Toward the end of the film, Simian depicts Sam, Troy, Lionel and Coco getting ready for the Pastiche writers’ offensively-themed party. The camera switches rapidly between the four, as they each peer directly at the audience, moving in slow-motion. Sam takes down her updo. Coco puts on a blonde wig. Lionel fingers his Afro self-consciously. They’re people from all different backgrounds. They don’t like each other, but here they are, black, all trying to twist and shape and change themselves to fit into a white world. Even as they’re fighting against white people and white power, the norms of the white world are what they have to choose to reject or accept. But why should they have to? This is a poignant scene, but scenes that are similarly powerful both in form and function are sparse in “Dear White People.”

The racist characters of “Dear White People” are so blatantly bigoted that I’m afraid audience members will forget that less obvious racism also exists. Maybe 20 people will show up to a party in blackface, but hundreds more undermine racial equality in more subtle ways. Nevertheless, Simien makes his point: Though indignant viewers might wonder if people are so obviously racist anymore, the credits roll and pictures from real college parties with white students sporting blackface, guns and gold chains confirm that blatant racism is still more widespread than we may think.

One final thing to think about is the film’s lack of engagement with characters of races neither black nor white. With the mention of Mexicans in one scene and the inclusion of a nameless Asian student, Simien seems to acknowledge the existence of other minorities without including them in the conversation. It’s a difficult balance. Simien is tackling a very specific and unjust oppression — that of whites on blacks — that needs its moment in the spotlight. But does he achieve his goal at the expense of other minority voices? Can there be a discussion of race that includes all oppressed racial minorities? Can we have characters, and not stereotypes, that encompass all those deserving of a voice?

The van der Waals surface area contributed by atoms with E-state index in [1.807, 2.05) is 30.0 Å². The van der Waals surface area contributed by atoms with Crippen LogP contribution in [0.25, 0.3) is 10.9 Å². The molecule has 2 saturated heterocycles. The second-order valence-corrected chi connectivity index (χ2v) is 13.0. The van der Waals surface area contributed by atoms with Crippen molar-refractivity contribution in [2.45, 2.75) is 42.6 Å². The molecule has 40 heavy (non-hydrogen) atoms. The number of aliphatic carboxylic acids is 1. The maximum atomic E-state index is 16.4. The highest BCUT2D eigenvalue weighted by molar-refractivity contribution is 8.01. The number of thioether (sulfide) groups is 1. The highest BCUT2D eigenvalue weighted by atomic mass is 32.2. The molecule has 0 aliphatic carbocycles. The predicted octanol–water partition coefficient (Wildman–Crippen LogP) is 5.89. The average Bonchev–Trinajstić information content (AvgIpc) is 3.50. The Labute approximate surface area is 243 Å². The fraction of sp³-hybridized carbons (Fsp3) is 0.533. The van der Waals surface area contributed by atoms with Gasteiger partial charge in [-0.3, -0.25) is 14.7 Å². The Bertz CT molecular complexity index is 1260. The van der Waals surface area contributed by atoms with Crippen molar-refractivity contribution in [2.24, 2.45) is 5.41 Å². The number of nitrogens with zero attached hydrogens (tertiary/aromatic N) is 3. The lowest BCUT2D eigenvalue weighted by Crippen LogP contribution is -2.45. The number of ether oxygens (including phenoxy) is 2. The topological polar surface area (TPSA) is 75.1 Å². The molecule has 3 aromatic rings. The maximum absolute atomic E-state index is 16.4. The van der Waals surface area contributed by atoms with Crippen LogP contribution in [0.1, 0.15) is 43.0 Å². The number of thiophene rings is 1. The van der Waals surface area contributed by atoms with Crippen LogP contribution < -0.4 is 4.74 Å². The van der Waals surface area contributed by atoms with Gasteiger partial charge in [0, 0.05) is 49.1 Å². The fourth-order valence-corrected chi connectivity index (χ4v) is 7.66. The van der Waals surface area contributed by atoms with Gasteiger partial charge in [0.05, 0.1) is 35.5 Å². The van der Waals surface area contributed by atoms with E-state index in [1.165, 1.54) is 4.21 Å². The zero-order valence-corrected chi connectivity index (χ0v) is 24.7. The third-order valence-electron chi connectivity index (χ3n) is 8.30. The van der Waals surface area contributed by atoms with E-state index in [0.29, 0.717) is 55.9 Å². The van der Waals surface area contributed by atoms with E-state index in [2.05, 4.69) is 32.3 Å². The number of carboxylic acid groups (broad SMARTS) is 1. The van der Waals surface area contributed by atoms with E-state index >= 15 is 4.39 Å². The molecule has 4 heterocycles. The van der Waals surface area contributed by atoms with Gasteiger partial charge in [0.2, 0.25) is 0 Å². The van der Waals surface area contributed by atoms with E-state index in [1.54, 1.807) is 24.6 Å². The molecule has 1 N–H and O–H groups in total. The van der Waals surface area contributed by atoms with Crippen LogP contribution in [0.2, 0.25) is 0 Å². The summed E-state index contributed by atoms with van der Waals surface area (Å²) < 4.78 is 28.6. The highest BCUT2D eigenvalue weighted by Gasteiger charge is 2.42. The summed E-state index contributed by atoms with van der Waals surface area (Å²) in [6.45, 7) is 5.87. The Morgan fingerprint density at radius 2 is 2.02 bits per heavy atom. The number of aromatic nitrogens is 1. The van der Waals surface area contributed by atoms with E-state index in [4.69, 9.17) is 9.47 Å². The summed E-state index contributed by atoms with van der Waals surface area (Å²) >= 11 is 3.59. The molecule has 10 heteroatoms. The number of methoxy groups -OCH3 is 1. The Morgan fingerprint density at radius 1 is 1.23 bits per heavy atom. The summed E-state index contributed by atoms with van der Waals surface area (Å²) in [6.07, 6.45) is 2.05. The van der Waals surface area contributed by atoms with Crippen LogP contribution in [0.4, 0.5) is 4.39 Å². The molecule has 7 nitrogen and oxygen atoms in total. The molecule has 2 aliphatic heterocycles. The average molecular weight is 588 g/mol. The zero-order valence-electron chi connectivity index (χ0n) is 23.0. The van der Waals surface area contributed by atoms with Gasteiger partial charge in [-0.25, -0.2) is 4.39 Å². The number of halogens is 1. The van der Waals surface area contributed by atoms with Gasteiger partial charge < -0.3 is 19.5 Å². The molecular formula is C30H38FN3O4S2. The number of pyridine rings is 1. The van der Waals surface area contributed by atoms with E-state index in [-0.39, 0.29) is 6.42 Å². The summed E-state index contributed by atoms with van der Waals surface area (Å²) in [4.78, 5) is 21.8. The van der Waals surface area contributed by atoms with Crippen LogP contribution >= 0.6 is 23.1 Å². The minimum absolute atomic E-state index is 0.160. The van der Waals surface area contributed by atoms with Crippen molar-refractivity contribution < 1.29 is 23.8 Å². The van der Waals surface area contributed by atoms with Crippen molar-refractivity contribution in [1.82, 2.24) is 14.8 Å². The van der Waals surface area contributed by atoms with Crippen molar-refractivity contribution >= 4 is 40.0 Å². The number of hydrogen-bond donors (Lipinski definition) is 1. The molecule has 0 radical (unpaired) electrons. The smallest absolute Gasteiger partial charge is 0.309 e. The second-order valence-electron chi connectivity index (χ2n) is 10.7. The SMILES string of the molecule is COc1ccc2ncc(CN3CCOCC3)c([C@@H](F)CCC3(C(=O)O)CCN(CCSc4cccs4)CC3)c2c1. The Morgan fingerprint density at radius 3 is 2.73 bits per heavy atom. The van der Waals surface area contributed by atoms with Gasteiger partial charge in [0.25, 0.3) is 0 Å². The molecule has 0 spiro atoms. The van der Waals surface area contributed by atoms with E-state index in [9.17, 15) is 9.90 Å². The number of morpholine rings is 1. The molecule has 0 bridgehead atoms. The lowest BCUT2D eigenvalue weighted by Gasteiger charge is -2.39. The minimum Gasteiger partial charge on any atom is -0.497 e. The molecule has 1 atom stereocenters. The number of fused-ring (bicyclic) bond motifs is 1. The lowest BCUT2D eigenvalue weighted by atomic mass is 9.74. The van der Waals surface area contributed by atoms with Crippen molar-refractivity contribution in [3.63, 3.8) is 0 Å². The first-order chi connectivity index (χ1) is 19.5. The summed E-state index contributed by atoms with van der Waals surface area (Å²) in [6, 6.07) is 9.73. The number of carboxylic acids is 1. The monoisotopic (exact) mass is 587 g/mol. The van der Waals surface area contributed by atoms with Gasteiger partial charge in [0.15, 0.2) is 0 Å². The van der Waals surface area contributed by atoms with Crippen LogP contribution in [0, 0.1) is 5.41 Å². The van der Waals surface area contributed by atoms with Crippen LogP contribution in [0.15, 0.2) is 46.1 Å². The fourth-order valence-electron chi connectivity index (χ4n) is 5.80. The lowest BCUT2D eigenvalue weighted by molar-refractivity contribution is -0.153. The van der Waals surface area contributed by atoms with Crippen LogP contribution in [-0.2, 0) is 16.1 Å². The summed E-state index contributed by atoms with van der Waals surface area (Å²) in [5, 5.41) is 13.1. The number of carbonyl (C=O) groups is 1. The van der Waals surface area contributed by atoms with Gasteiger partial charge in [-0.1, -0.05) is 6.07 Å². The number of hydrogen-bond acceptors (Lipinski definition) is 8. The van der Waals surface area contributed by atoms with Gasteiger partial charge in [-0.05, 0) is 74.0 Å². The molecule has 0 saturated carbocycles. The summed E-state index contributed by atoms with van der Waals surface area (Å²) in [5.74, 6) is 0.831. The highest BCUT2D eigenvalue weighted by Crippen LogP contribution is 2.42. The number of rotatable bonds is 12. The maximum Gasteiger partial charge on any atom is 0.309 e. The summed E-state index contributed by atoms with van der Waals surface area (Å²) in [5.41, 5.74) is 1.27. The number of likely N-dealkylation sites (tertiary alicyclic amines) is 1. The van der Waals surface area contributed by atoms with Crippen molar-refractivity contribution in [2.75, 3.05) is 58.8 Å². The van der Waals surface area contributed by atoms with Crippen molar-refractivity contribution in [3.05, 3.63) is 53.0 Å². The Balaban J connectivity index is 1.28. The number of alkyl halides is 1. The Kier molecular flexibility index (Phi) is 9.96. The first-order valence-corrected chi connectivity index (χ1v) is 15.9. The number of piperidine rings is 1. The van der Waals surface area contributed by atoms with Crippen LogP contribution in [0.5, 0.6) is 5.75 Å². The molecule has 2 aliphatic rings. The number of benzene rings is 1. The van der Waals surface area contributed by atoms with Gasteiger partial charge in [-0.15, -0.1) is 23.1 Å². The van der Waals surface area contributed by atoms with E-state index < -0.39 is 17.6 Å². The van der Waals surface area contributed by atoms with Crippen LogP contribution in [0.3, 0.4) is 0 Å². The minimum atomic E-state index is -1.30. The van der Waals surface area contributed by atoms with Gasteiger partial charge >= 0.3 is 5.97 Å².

Bottom line, “Dear White People” is imperfect but important. I wanted to write about this film; after writing, I still want to talk about this film. It has its problems, both as a piece of cinema and as a story about race relations. But there are too few films that dare to touch this issue so unabashedly — so watch it, and let’s talk.